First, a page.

To make life easier, we’ve made it so that if one chunk fails to download, the whole process stops with a MissingChunk error message, rather than waiting 'til the end. We’re also improving logging to debug each batch of uploads and downloads. And since logs are providing valuable debugging info, we’re now logging output from clients and nodes by default. The logs are quite verbose, so be aware small instances will likely fill up quicker.

And we have added hardcoded bootstrap peers into the node and client code, so no more having to set the SN_PEERS variable.

Batch-size and concurrency seem to have some effect, with larger batch sizes significantly speeding up downloads and larger concurrency settings, up to 40 or so, doing the same. We’re now experimenting with the effects on performance of reducing the Close Group size from 8 to 5, which should bring quicker downloads and lower memory usage.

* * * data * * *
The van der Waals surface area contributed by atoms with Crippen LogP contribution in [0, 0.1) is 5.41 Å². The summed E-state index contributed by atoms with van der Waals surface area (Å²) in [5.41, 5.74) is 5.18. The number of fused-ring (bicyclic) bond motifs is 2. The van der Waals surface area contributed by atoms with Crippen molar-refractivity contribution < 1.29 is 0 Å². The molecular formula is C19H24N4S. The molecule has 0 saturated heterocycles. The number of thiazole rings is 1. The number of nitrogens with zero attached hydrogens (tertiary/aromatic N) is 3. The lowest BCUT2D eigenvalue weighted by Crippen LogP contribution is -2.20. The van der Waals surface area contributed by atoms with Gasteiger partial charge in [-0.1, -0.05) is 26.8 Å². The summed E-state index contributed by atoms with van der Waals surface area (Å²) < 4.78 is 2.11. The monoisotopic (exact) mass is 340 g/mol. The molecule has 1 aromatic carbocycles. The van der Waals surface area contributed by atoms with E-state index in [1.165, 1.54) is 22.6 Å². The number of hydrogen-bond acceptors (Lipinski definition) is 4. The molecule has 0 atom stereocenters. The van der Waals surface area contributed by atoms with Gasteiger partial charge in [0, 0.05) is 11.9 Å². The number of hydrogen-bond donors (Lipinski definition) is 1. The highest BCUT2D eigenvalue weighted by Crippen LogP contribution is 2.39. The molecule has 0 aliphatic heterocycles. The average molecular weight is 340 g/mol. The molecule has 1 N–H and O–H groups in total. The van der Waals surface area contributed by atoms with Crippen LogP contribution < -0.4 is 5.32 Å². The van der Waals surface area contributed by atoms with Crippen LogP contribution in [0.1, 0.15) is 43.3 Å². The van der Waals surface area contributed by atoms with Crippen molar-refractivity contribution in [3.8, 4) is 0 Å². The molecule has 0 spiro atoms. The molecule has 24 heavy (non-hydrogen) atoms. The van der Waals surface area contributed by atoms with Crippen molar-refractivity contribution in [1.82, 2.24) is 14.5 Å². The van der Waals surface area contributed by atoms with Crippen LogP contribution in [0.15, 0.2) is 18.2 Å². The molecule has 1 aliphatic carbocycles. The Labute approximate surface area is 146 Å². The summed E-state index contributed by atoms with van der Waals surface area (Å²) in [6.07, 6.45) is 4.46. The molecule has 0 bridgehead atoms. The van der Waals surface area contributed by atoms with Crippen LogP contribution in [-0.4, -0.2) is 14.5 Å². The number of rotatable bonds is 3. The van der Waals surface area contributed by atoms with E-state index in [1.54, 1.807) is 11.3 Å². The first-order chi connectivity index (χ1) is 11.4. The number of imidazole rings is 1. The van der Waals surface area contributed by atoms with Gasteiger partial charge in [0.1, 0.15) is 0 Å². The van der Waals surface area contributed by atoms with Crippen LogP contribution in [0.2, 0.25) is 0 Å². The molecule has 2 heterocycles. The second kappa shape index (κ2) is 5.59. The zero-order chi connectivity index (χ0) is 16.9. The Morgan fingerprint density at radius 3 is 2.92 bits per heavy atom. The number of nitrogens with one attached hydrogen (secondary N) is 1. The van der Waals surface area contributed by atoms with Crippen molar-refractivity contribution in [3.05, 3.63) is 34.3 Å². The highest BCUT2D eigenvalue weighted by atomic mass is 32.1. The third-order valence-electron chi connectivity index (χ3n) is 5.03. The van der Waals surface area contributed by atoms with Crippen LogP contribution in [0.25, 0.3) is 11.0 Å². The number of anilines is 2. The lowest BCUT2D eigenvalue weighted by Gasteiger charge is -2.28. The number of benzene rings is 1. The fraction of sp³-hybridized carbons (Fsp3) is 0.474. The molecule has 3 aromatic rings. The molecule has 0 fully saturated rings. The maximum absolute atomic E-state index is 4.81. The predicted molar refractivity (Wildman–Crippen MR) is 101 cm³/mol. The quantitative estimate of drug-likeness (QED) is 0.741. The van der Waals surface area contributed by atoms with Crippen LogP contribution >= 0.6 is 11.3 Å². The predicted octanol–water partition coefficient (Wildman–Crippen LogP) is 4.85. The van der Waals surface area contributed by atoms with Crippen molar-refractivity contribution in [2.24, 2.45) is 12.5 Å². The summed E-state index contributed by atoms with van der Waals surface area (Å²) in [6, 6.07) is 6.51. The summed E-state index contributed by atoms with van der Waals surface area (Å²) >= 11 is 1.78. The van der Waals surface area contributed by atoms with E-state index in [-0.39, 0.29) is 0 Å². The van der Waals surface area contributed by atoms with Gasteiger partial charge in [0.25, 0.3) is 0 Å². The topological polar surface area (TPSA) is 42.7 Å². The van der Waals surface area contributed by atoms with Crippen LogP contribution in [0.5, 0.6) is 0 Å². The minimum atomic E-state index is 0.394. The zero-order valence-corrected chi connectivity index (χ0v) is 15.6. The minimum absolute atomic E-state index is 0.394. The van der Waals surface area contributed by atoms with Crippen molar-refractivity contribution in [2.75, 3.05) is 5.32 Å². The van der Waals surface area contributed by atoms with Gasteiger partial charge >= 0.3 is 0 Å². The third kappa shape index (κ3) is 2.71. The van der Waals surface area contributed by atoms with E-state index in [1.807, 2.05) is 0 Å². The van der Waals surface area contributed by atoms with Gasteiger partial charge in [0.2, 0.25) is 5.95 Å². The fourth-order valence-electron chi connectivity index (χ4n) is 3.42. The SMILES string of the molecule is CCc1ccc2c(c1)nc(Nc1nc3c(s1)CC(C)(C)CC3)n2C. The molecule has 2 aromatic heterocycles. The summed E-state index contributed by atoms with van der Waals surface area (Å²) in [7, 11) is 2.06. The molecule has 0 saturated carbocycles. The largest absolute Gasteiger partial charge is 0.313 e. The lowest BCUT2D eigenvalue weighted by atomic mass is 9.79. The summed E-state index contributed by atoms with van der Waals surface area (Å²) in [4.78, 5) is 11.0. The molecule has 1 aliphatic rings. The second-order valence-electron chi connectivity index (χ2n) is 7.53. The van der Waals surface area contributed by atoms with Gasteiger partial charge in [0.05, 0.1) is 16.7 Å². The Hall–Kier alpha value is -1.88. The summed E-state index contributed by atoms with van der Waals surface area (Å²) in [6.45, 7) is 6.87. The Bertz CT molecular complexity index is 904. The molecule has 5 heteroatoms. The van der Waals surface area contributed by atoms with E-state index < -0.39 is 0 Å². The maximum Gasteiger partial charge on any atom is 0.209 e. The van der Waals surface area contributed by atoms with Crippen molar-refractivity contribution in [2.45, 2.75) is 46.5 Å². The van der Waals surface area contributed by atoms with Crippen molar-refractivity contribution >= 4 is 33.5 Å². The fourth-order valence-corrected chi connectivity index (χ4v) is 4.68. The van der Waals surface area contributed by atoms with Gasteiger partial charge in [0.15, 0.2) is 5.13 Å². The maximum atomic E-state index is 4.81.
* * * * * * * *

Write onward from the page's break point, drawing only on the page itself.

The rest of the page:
Thanks as usual to everyone who got stuck in and put the thing through its paces. As a reward, you got to enjoy the fun of living in a hyper-inflationary environment, plus one or two folks got extremely SNT-rich. Don’t spend it all at once guys.


CashNotes are the new name for DBCs that better reflects the way payments are actually made. The underlying code for it has not changed here.

Essentially, they are a local representation of tokens in a wallet. They can be spent on the network in exchange for new ones of the same value (total tx input/output value) by the recipients.

CashNotes are created in transactions and assigned to derived public keys. The derived keys are created from the recipient’s public key plus a random index. A different derived key is used for each transaction making each CashNote unique and unlinkable to the owner’s original public key.

The recipient needs the secret random index along with the parent transaction information to generate the corresponding derived private key in order to redeem the CashNote to receive payments.